LATEST | FEATURES | INTERVIEWS | NEWS | FRIGHTFEST | REVIEWS Renowned Author and critic Kim Newman takes us on a nostalgic trip through Horror Channel's Classic Monster Marathon Day on Sunday 24 November.
By James Whittington, Tuesday 19th November 2019
When Universal Pictures secured the rights to Bram Stoker's Dracula, the property had just been made popular by a Broadway theatre adaptation. Stage star Bela Lugosi got his career-making (and-defining) gig as the Count ('I... am... Dracula') because Lon Chaney, star of Universal's silent Phantom of the Opera and Hunchback of Notre Dame, had died and left a gap few thought anyone would ever fill. At the time, the industry classed Dracula as 'a mystery play', lumping it in with the old dark house spookiness of The Cat and the Canary. After the first talkie vampire became a big hit, folks started talking about 'horror films' and 'monster movies' - and the genre as we know it nearly ninety years later was founded. With Dracula as a template, studio head Carl Laemmle Jr looked around for other horror/monster properties, and a more versatile Chaney successor than Lugosi, then rushed Frankenstein into production, introducing Boris Karloff as the man-made monster.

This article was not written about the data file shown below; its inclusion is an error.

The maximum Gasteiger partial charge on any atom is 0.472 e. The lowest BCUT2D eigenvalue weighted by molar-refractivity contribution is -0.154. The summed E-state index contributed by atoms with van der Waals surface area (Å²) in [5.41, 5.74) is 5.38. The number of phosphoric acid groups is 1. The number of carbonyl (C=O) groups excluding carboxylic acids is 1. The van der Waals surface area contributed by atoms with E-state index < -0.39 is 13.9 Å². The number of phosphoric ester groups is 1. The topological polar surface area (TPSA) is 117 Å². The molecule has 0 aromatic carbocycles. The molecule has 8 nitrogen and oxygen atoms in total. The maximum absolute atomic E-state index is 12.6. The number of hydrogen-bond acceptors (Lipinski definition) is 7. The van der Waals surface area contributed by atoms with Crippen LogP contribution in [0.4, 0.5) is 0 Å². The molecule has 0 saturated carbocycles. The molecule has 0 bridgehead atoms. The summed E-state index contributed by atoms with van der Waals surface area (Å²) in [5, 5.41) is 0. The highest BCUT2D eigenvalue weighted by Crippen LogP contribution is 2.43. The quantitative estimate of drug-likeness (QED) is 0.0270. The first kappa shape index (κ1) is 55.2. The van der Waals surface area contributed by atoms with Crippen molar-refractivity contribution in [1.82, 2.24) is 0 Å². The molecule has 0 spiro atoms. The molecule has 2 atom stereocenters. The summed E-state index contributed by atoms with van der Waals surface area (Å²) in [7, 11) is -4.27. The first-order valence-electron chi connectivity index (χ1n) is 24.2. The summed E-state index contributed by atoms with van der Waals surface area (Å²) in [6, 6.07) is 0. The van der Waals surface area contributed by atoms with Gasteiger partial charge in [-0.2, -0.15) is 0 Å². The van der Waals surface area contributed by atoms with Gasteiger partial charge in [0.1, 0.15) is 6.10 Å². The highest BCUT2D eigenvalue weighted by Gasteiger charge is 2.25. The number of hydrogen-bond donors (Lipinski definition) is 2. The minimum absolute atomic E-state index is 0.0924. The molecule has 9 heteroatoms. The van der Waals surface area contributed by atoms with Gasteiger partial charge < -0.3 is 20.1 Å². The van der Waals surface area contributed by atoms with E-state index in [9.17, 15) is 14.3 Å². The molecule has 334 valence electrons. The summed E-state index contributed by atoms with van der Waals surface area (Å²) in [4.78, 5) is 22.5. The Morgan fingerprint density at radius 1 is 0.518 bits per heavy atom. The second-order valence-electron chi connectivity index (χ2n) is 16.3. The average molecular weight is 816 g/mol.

Tod Browning's Dracula and James Whale's Frankenstein are director-led standalone pictures, so the first production line monster movie is The Mummy, a swift rewrite of Dracula crafted for the breakout star of Frankenstein and directed by cinematographer Karl Freund. Then came the brides, the sons, the houses, the team-ups, Abbott and Costello ...and new additions to the gang, like The Wolf Man - played by a literal next generation horror star, Lon Chaney Jr - in the 1940s and the Creature From the Black Lagoon in the 1950s. Reboots, homages, remakes and revisions come along regularly, and a wealth of merchandising (yes, I own a Phantom of the Opera mouth organ and a Creature From the Black Lagoon water pistol).